World Coins

Money scales bearing ornate designs used by early German merchants

Scales were required for merchants to detect counterfeit and clipped gold coins. This set consists of a beam and a set of standard weights.

Image courtesy of Howard M. Berlin.

Money scales housed in ornately designed boxes were used by merchants to detect counterfeit and clipped gold coins. Examples of these money scales are just one of the many numismatic displays visitors to the Hamburg History Museum can examine.

Hamburg is Germany’s second largest city after Berlin and lays claim to the world’s second oldest bank. The city is located along the River Elbe and it served as a major center for medieval fairs.

Museum offerings

The Hamburg History Museum was established at its current location in 1922 in the St. Pauli neighborhood. As a history museum that chronicles the birth of Hamburg to the present, it highlights the city’s role in shipping and banking.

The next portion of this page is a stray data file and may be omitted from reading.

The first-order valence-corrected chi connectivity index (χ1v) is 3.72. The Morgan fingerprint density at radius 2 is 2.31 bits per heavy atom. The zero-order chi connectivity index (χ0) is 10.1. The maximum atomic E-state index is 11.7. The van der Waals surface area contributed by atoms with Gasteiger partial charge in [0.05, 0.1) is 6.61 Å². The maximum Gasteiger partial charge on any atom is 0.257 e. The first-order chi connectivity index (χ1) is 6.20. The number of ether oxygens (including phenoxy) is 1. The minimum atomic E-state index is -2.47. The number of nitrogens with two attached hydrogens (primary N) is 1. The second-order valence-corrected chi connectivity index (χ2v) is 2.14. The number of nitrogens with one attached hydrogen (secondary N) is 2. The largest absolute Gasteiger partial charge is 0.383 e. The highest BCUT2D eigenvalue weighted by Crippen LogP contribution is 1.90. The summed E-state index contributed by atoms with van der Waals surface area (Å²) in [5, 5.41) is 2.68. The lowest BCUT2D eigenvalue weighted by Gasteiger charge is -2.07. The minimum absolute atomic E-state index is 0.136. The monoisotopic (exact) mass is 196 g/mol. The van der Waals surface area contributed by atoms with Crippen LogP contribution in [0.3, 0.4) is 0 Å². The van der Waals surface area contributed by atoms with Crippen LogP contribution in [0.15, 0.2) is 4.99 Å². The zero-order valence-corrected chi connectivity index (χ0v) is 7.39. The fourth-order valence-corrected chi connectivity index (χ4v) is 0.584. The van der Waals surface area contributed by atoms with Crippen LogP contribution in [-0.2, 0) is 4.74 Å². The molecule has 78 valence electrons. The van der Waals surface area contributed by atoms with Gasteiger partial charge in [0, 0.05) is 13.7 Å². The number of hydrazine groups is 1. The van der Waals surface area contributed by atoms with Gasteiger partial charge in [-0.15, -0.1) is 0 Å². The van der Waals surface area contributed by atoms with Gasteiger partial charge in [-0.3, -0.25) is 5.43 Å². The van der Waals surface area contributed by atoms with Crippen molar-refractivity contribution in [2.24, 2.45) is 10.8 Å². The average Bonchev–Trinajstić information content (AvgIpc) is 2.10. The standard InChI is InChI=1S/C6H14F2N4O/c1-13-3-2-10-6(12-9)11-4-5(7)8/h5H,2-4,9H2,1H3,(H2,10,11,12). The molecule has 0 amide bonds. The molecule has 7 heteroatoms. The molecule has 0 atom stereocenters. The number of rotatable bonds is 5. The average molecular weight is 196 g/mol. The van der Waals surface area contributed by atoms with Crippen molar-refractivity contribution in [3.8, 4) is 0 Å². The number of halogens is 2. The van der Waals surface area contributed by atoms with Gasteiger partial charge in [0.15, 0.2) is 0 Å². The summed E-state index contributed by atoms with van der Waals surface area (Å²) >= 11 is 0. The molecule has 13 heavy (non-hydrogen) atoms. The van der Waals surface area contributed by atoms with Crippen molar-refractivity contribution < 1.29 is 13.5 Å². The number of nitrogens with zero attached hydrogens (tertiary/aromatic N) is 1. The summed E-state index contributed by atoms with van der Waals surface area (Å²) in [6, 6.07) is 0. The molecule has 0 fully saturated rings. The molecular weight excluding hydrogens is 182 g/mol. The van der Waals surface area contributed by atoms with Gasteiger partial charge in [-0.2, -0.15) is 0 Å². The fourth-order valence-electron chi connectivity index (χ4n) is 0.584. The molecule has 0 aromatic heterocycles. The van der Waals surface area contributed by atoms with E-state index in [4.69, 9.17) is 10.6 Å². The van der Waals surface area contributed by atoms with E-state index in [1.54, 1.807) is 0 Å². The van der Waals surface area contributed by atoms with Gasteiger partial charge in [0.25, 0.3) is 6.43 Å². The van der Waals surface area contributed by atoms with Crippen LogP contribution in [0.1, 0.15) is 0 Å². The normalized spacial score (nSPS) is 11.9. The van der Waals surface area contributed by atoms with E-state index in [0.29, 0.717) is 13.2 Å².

The major numismatic exhibition is on the first floor (second level) in Das Jahrhundert der Reformation (The Century of the Reformation) wing, which leads to the Hamburg in der frühen Neuzeit (Hamburg in the Early Modern Period) area.

How to get there

The museum is at Holstenwall 24, and is easily reached either from the St. Pauli stop on the U3 U-Bahn (Yellow) line a block around the corner, or via the No. 112 bus at the Hamburgmuseum stop in front of the museum.

Like most European venues, it is closed on Monday, as well as Jan. 1, May 1, Dec. 24 and Dec. 31.

The museum is handicap accessible, has a cafe, book shop and library, and photography (without flash) is permitted. The English website is

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